Added to all these sorrows is the loss of our friends and the band of our relatives and kinsfolk. Neither son nor brother, father nor uncle have we, but an only daughter, almost destitute of everything valued in this life, an aged mother, her sister and their brother’s son. He is very unfortunate, because of his own disposition and the hatred which the king bears his race. There is no one else of our kin, for in divers ways God has removed them. Some died in their fatherland, and their bodies 64 rest in the foul dust of the earth, to rise again on the day of doom, when the trumpet of the Lord shall sound, and all the human race shall come forth from the dark tombs, to give its account; their spirits will be borne away on the arms of angels to reign with Christ, where all pain will cease and envy die and sorrow and lamentations flee before the faces of the saints. But others of them left their country’s shores and trusted themselves to the fields of the sea, and sought the shrines of the holy apostles Peter and Paul, and of the many martyrs, virgins and confessors whose number and whose names are known to God.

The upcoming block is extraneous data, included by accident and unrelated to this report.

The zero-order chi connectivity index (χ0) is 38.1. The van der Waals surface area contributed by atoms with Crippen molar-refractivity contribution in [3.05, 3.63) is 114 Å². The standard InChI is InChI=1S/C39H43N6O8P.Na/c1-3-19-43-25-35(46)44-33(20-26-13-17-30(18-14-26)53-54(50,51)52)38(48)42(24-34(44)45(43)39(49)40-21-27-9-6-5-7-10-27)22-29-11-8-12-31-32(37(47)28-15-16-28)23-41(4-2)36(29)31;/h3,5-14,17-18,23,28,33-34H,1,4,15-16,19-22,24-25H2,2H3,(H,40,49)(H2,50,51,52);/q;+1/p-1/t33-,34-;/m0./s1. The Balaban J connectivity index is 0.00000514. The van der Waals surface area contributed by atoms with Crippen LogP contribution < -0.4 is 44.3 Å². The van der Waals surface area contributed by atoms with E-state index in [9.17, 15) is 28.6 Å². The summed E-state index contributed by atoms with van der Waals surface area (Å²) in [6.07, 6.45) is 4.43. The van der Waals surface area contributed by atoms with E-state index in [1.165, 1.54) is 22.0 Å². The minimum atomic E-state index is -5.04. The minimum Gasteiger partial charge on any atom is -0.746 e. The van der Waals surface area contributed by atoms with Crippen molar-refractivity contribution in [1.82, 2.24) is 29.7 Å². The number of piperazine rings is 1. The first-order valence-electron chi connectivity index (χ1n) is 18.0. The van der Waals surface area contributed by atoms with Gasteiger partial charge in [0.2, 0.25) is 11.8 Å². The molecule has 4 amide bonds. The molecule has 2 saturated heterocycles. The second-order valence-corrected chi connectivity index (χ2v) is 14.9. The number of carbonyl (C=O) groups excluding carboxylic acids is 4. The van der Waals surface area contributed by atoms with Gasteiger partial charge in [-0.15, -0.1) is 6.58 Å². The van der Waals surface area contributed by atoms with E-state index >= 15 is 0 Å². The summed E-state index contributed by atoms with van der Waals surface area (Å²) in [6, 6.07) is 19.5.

For these and all such reasons, which we could scarcely recount in a day, even though, as is said, it were when time lengthens in July or August, we are weary of life and find it loathsome to live. Every man who is wanting in his own cause, and trusts not his own counsels, seeks out a faithful friend whose counsels he can trust, since he trusts not his own; he will have such faith in him as to reveal and lay open to him every secret of his heart. What is sweeter, as is said, than to have a friend with whom thou canst speak of everything as with thyself? So because of all these woes which we have related in redundant phrases, it was needful for us to seek out a faithful friend, one in whom we could trust better than in ourselves, who would bear our griefs and misery and 65 poverty, and would feel for us and console us and sustain us with his eloquence and lift us up with the strength of his words. Long have we sought, and we trust that in thee we have found that friend whom we craved and desired. And if God would grant that by the guidance of His angel, as He sent the prophet Habakkuk into the den of lions with food for the prophet Daniel, and Philip, one of the seven deacons, to the eunuch, we could come into those foreign lands where thou dwellest, and couldst hear the living words from thy mouth, how sweet, O my master, would thy eloquence be to my palate, sweeter than honey itself to our lips.